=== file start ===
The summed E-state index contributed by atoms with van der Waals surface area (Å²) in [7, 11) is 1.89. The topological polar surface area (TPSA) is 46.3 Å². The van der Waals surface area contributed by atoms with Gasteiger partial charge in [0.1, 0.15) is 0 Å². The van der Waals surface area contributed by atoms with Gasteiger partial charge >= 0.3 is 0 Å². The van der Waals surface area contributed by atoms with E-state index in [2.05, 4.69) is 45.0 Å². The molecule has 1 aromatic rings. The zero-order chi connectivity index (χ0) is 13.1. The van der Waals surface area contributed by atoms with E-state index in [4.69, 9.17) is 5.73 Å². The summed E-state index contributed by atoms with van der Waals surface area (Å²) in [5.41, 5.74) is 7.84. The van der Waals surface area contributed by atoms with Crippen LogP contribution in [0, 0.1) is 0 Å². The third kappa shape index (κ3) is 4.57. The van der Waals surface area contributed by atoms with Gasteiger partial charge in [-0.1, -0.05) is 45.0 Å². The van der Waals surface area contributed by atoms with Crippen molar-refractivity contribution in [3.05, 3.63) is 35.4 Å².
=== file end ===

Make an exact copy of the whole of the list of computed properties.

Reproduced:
The summed E-state index contributed by atoms with van der Waals surface area (Å²) in [7, 11) is 1.89. The topological polar surface area (TPSA) is 46.3 Å². The van der Waals surface area contributed by atoms with Gasteiger partial charge in [0.1, 0.15) is 0 Å². The van der Waals surface area contributed by atoms with Gasteiger partial charge >= 0.3 is 0 Å². The van der Waals surface area contributed by atoms with E-state index in [2.05, 4.69) is 45.0 Å². The molecule has 1 aromatic rings. The zero-order chi connectivity index (χ0) is 13.1. The van der Waals surface area contributed by atoms with E-state index in [4.69, 9.17) is 5.73 Å². The summed E-state index contributed by atoms with van der Waals surface area (Å²) in [5.41, 5.74) is 7.84. The van der Waals surface area contributed by atoms with Crippen LogP contribution in [0, 0.1) is 0 Å². The third kappa shape index (κ3) is 4.57. The van der Waals surface area contributed by atoms with Gasteiger partial charge in [-0.1, -0.05) is 45.0 Å². The van der Waals surface area contributed by atoms with Crippen molar-refractivity contribution in [3.05, 3.63) is 35.4 Å².